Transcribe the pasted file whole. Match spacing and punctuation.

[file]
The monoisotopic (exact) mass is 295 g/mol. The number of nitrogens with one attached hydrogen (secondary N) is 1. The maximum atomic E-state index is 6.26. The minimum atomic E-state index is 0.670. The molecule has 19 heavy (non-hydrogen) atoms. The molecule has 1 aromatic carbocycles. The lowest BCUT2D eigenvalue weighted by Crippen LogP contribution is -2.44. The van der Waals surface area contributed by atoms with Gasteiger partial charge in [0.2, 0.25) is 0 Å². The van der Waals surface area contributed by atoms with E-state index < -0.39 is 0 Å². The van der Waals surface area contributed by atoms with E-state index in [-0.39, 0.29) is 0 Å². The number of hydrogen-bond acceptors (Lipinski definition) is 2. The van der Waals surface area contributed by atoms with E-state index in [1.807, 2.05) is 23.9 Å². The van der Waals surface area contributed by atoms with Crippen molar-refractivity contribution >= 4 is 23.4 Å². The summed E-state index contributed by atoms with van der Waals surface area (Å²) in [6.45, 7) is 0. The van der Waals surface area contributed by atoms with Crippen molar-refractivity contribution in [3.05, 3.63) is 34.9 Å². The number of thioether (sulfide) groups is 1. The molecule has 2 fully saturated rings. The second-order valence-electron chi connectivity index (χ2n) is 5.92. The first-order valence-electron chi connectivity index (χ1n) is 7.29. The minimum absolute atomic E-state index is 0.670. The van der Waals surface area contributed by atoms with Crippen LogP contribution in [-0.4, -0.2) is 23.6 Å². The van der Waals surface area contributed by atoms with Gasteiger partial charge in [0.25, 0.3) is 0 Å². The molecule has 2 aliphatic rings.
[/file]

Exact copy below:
The monoisotopic (exact) mass is 295 g/mol. The number of nitrogens with one attached hydrogen (secondary N) is 1. The maximum atomic E-state index is 6.26. The minimum atomic E-state index is 0.670. The molecule has 19 heavy (non-hydrogen) atoms. The molecule has 1 aromatic carbocycles. The lowest BCUT2D eigenvalue weighted by Crippen LogP contribution is -2.44. The van der Waals surface area contributed by atoms with Gasteiger partial charge in [0.2, 0.25) is 0 Å². The van der Waals surface area contributed by atoms with E-state index < -0.39 is 0 Å². The van der Waals surface area contributed by atoms with E-state index in [-0.39, 0.29) is 0 Å². The number of hydrogen-bond acceptors (Lipinski definition) is 2. The van der Waals surface area contributed by atoms with E-state index in [1.807, 2.05) is 23.9 Å². The van der Waals surface area contributed by atoms with Crippen molar-refractivity contribution >= 4 is 23.4 Å². The summed E-state index contributed by atoms with van der Waals surface area (Å²) in [6.45, 7) is 0. The van der Waals surface area contributed by atoms with Crippen molar-refractivity contribution in [3.05, 3.63) is 34.9 Å². The number of thioether (sulfide) groups is 1. The molecule has 2 fully saturated rings. The second-order valence-electron chi connectivity index (χ2n) is 5.92. The first-order valence-electron chi connectivity index (χ1n) is 7.29. The minimum absolute atomic E-state index is 0.670. The van der Waals surface area contributed by atoms with Crippen LogP contribution in [-0.4, -0.2) is 23.6 Å². The van der Waals surface area contributed by atoms with Gasteiger partial charge in [0.25, 0.3) is 0 Å². The molecule has 2 aliphatic rings.